"With this move, PG&E would send a clear message that it is prioritizing quick profits for Wall Street over public safety and reliable and affordable energy service," Newsom, a Democrat, said in a public letter to John Simon, the utility's interim chief executive.
The San Francisco-based utility is in the midst of Chapter 11 bankruptcy proceedings after it said it could not afford billions of dollars in liability related to deadly California wildfires in 2017 and 2018. It had previously announced plans to replace most of its board by its annual shareholder meeting in May.
But the company has not announced its slate of candidates for the new board. Newsom's office was briefed by PG&E executives on their proposed slate in recent days, spokesman Nathan Click said. The governor's office is not releasing the names either.
A spokeswoman for the utility did not directly address who the utility is planning to name for the board or when it will make an announcement. Lynsey Paulo said the utility understands "the serious concerns expressed by the governor" and his urgency.
"We recognize the importance of adding perspectives to the Board that will bring about the right changes in safety, as well as help address the serious operational and financial challenges the business faces now and in the future," she said in an emailed statement.
PG&E, the nation's largest utility, has faced intense scrutiny over its equipment's role in starting deadly blazes across California. A federal judge is overseeing a separate criminal conviction PG&E received for its role in a 2010 gas line explosion that killed eight people.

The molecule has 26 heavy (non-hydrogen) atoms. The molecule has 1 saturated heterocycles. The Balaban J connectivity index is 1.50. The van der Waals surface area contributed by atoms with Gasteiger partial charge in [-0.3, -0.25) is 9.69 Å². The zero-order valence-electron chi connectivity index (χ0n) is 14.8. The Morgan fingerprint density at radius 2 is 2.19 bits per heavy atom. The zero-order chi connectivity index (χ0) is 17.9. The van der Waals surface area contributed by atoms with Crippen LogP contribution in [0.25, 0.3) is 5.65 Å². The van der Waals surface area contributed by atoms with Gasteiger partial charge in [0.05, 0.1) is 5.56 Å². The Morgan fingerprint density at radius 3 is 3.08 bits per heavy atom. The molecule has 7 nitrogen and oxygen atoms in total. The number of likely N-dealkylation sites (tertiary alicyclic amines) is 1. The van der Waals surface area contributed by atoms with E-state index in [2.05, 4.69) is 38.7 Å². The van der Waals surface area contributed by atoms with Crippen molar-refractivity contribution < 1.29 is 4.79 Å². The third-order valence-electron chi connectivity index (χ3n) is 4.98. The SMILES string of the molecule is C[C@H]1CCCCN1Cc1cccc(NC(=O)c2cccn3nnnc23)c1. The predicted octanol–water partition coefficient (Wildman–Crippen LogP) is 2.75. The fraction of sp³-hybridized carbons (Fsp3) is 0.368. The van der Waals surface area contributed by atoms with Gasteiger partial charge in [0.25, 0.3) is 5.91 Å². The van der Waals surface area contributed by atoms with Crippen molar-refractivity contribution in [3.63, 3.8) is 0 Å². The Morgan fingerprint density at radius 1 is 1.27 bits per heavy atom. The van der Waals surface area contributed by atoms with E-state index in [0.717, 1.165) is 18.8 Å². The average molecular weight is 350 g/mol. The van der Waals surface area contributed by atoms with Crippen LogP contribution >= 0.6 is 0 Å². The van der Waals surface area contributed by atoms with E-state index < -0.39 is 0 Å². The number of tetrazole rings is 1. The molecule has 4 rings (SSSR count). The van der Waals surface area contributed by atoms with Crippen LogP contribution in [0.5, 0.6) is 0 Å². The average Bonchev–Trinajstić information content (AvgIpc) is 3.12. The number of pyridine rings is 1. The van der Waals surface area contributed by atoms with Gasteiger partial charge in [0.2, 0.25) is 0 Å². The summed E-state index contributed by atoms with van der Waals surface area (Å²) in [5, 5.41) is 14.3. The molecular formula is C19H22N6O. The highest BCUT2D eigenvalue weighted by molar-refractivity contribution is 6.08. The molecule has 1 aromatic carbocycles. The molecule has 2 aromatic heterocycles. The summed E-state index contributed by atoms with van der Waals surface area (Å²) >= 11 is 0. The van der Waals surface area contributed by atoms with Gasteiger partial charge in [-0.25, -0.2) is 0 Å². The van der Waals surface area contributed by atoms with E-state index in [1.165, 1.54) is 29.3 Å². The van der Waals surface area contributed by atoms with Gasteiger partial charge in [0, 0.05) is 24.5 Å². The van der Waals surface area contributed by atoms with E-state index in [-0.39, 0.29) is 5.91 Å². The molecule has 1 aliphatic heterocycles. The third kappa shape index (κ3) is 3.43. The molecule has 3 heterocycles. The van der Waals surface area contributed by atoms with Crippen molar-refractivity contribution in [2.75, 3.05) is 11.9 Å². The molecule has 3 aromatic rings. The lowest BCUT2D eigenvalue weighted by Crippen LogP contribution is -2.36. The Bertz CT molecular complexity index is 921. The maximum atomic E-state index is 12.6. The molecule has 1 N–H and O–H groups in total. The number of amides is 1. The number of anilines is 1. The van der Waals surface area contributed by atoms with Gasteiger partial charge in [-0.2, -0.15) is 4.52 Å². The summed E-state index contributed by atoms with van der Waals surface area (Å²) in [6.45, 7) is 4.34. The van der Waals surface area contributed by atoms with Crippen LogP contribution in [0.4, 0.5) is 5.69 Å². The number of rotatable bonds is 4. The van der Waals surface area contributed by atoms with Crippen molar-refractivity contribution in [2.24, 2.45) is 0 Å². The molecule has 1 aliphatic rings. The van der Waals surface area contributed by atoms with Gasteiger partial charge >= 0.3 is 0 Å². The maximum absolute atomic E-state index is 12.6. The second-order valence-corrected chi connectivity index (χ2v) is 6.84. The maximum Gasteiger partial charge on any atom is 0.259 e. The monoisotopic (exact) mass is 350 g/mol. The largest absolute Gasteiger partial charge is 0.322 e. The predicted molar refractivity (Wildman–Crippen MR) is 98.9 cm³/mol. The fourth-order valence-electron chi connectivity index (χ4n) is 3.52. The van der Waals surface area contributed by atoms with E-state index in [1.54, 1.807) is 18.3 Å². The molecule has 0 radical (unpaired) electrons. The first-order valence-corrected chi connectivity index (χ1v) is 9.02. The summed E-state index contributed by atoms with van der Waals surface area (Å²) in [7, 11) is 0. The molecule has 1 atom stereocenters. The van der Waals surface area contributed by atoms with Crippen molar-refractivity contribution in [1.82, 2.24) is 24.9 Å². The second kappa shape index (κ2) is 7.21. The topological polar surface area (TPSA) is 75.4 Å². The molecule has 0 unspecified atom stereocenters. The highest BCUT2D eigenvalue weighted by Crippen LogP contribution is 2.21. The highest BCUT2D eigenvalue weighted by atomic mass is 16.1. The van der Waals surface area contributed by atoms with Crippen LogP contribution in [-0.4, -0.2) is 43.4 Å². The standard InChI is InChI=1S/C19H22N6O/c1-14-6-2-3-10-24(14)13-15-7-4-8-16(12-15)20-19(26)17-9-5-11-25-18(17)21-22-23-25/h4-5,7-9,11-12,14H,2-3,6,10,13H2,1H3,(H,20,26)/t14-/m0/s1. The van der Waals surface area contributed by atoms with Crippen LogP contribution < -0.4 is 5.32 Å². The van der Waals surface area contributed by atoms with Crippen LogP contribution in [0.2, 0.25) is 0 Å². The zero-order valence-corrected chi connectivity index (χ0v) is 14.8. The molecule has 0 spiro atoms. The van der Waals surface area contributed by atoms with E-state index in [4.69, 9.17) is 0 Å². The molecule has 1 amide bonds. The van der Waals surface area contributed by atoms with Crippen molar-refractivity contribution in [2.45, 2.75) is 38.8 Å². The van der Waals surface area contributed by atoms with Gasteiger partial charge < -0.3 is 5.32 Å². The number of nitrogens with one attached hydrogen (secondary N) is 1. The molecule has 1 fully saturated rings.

Newsom said PG&E should remake its board with a majority of Californians with backgrounds as regulators, safety experts and in clean energy. "Any new board member should be resolved to change the culture of the company, understand the concerns of ratepayers and demonstrate a commitment to the fair treatment of wildfire victims and employees," his letter said.
BlueMountain Capital Management, a PG&E shareholder that has criticized the bankruptcy declaration, has put forward its own slate of 13 new board members. "PG&E needs a board with proven experience in safety, claims resolution, utility operations, finance and turnarounds, and California business and public policy," the shareholder group said in an emailed statement.
Shareholders will elect a new board at the May 21 annual meeting, either voting for or against nominees put forward by a nominating and governance committee. Board members on average serve for more than seven years, according to information prepared ahead of the 2018 annual meeting. Board members for the corporation also serve on the board of the utility.
The Utility Reform Network, a consumer advocacy group, praised Newsom's public comments. "It was a very good thing for the governor to serve notice that replacing the board with the same kind of Wall Street interests that have put profits in front of safety for so many years is not going to solve the problem," executive director Mark Toney said.